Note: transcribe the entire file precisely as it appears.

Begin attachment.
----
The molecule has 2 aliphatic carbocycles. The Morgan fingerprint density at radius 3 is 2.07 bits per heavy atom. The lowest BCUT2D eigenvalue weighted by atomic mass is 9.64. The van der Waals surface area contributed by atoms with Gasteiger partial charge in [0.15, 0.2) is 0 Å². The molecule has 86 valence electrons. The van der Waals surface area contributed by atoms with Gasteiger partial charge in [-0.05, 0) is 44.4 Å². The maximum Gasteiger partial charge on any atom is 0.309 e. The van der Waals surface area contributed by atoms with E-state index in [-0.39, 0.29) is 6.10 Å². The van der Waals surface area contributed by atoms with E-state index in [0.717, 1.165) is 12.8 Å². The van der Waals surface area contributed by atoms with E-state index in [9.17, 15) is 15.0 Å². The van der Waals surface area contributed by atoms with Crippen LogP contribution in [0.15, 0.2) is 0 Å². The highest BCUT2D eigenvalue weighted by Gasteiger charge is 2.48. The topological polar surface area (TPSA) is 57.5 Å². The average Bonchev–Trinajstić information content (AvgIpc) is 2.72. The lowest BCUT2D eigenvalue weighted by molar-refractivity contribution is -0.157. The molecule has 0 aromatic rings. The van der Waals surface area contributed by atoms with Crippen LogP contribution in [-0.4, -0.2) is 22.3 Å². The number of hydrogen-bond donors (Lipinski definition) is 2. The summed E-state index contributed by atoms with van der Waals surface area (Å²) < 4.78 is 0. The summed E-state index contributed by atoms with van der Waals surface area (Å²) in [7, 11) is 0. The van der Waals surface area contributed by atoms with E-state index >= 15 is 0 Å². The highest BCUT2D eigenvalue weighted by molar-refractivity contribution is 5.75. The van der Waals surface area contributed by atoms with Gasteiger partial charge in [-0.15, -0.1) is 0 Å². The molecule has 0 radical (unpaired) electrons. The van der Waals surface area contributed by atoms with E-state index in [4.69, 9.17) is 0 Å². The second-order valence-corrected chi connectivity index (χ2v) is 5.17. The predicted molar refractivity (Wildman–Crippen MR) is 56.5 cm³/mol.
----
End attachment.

The molecule has 2 aliphatic carbocycles. The Morgan fingerprint density at radius 3 is 2.07 bits per heavy atom. The lowest BCUT2D eigenvalue weighted by atomic mass is 9.64. The van der Waals surface area contributed by atoms with Gasteiger partial charge in [0.15, 0.2) is 0 Å². The molecule has 86 valence electrons. The van der Waals surface area contributed by atoms with Gasteiger partial charge in [-0.05, 0) is 44.4 Å². The maximum Gasteiger partial charge on any atom is 0.309 e. The van der Waals surface area contributed by atoms with E-state index in [-0.39, 0.29) is 6.10 Å². The van der Waals surface area contributed by atoms with E-state index in [0.717, 1.165) is 12.8 Å². The van der Waals surface area contributed by atoms with E-state index in [9.17, 15) is 15.0 Å². The van der Waals surface area contributed by atoms with Crippen LogP contribution in [0.15, 0.2) is 0 Å². The highest BCUT2D eigenvalue weighted by Gasteiger charge is 2.48. The topological polar surface area (TPSA) is 57.5 Å². The average Bonchev–Trinajstić information content (AvgIpc) is 2.72. The lowest BCUT2D eigenvalue weighted by molar-refractivity contribution is -0.157. The molecule has 0 aromatic rings. The van der Waals surface area contributed by atoms with Crippen LogP contribution in [-0.4, -0.2) is 22.3 Å². The number of hydrogen-bond donors (Lipinski definition) is 2. The summed E-state index contributed by atoms with van der Waals surface area (Å²) < 4.78 is 0. The summed E-state index contributed by atoms with van der Waals surface area (Å²) in [7, 11) is 0. The van der Waals surface area contributed by atoms with E-state index >= 15 is 0 Å². The highest BCUT2D eigenvalue weighted by molar-refractivity contribution is 5.75. The van der Waals surface area contributed by atoms with Gasteiger partial charge in [-0.15, -0.1) is 0 Å². The molecule has 0 radical (unpaired) electrons. The van der Waals surface area contributed by atoms with E-state index in [4.69, 9.17) is 0 Å². The second-order valence-corrected chi connectivity index (χ2v) is 5.17. The predicted molar refractivity (Wildman–Crippen MR) is 56.5 cm³/mol.